Luke Kremer said there are a lot of people who can play offense in basketball, but what sets a team apart is their ability to play defense. The 2018-19 squad often used a full-court press for defense, but this year’s team’s half-court defense excels at limiting easy opportunities. He said there are different styles, but defense is always key.

“Coming into this really competitive setting every day can be very mentally draining, so it’s incredibly important to make sure we keep the relationships off the pitch,” said Makenna Joyce. “I’ve known Luke Kremer all my life and it’s been really cute to watch them grow up and hang around outside of basketball and have friendships with Noah (Thomas) and Chase (Mitchell). Not just fake relationships just on the field, but they’ve been best friends since they were kids.

  • Chase Mitchell, 24, shoots Bullard’s Lejuan Watts Tuesday, March 8, 2022, during the CIF Regional Championship at Varley Gym in Chico, Calif. (Dan Reidel/Enterprise-Record)

  • Pleasant Valley senior Noah Thomas, 2, cuts a piece of the net as teammates watch Tuesday, March 8, 2022 after the Vikings won the CIF North Regional Championship at Varley Gym in Chico, Calif. (Dan Reidel/Enterprise-Record)

Kevin Kremer, who now plays college basketball at Chaminade University in Hawaii, said college coaches held team bonding events to build team chemistry, but in high school it came naturally. . Growing up watching many of this year’s team compete with or against his brother Luke, he also sees similarities.

Ned Joyce said he had been playing basketball with Luke Kremer and Chase Mitchell since third or fourth grade and had known several of his teammates from kindergarten.

For the second Hayden Rick, who grew up in Quincy, he has only known his teammates for a season or two. Although many members are lifelong friends, the team has become brothers on and off the pitch.

“I think the coolest thing to see was that they had six seniors on the teams and the six seniors were friends. They all played as one unit, so it’s kind of a similarity between this team and our team,” said Luke Kremer. “We are really close on and off the pitch; friends for life. Just when we’re on the pitch, we have a lot more chemistry. It’s really fun to play with them.

Like many others who saw their siblings play in Sacramento four years prior, Rick was inspired by seeing his brother play at the Golden 1 Center in 2018 to come to Pleasant Valley and play for the Vikings. Rick said that since he said his brother won the state championship, he imagined himself playing in that game when he got the chance.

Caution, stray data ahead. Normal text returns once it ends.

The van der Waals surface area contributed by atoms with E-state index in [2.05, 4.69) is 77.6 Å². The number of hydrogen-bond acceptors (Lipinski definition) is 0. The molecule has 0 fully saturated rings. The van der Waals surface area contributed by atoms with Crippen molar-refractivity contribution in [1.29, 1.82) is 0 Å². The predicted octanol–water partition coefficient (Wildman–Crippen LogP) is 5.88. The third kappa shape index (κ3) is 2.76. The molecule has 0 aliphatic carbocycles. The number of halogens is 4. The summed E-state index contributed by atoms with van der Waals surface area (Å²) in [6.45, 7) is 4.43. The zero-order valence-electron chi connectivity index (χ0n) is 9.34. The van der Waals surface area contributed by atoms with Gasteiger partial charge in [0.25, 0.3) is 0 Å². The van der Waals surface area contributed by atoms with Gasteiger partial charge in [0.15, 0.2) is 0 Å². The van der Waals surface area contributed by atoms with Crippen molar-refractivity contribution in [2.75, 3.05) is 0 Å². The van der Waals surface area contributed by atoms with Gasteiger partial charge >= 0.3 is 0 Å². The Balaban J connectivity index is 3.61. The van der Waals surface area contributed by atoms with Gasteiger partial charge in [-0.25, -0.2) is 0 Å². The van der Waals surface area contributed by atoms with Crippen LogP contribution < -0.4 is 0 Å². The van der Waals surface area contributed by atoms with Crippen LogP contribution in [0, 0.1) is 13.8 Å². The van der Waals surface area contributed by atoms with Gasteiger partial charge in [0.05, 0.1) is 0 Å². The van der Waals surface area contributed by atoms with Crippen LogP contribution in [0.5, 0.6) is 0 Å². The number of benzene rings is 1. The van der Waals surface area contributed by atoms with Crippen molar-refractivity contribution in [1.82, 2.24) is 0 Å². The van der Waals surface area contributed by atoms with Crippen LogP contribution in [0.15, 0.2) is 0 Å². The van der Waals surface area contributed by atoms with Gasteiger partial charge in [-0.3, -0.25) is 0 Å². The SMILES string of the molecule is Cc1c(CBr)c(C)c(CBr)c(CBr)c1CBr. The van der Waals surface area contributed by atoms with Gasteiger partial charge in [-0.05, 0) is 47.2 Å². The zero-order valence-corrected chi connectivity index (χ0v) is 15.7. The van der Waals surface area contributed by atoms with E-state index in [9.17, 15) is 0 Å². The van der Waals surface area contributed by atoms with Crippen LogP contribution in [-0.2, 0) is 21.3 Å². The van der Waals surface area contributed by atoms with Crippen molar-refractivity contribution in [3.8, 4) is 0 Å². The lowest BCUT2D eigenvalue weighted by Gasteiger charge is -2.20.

Whittaker, whose son Colton was part of the 2017-18 team, said it’s hugely important for the leaders of this year’s team to see the success of the 2017-18 team of the year. He said it set a vision and aspirations for them, and showed young players what was possible.

Makenna Joyce, now a volleyball player at Saint Mary’s College in California, called it surreal to watch her brother prepare to compete in the same state championship game she and her teammates played four years earlier.

Makenna Joyce said it was something his brother Ned had been talking about since his sophomore year, saying his team would qualify for the state championship his senior year with the group of guys he grew up with. During pre-season and throughout the season, he told his family: “We are going to get there. I’m so excited for the playoffs.

“To say it’s one thing, but to actually do it is so insane,” said Makenna Joyce. “He looked so far beyond those goals, like we were winning a state championship. Just the fact that they got there and they have a chance to do it is so crazy, and I think it just goes to show what their focus has been all season. I think they stay in the moment, but that underlying goal is definitely something we have something bigger to prove.

The 2021-22 team will have its chance to win the second national basketball title in school history at 4 p.m. Friday. This will be the Vikings’ second state title appearance in the final three that have been played. In the 2019-20 season, the regional playoffs were held, but the last match was canceled due to the pandemic. In 2020–21, there was no state tournament due to ongoing precautions with the pandemic.

Tickets for Friday’s game can be purchased through by visiting Tickets are $16 for general admission and $10 for students and seniors. Proof of vaccination for COVID-19 or negative test within 48 hours of arrival is required.

Keating, Whittaker and the rest of PV’s coaching staff said their team was ready.

“They’re willing to sacrifice almost anything to win this game,” Whittaker said. “Collectively, their voices are the ones we hear in our locker room with our players talking about the importance of making the ultimate sacrifice. Do whatever the team needs to keep chasing this game and winning games, so watching this experience in 2018 has been huge. It’s truly remarkable what this team has accomplished this year.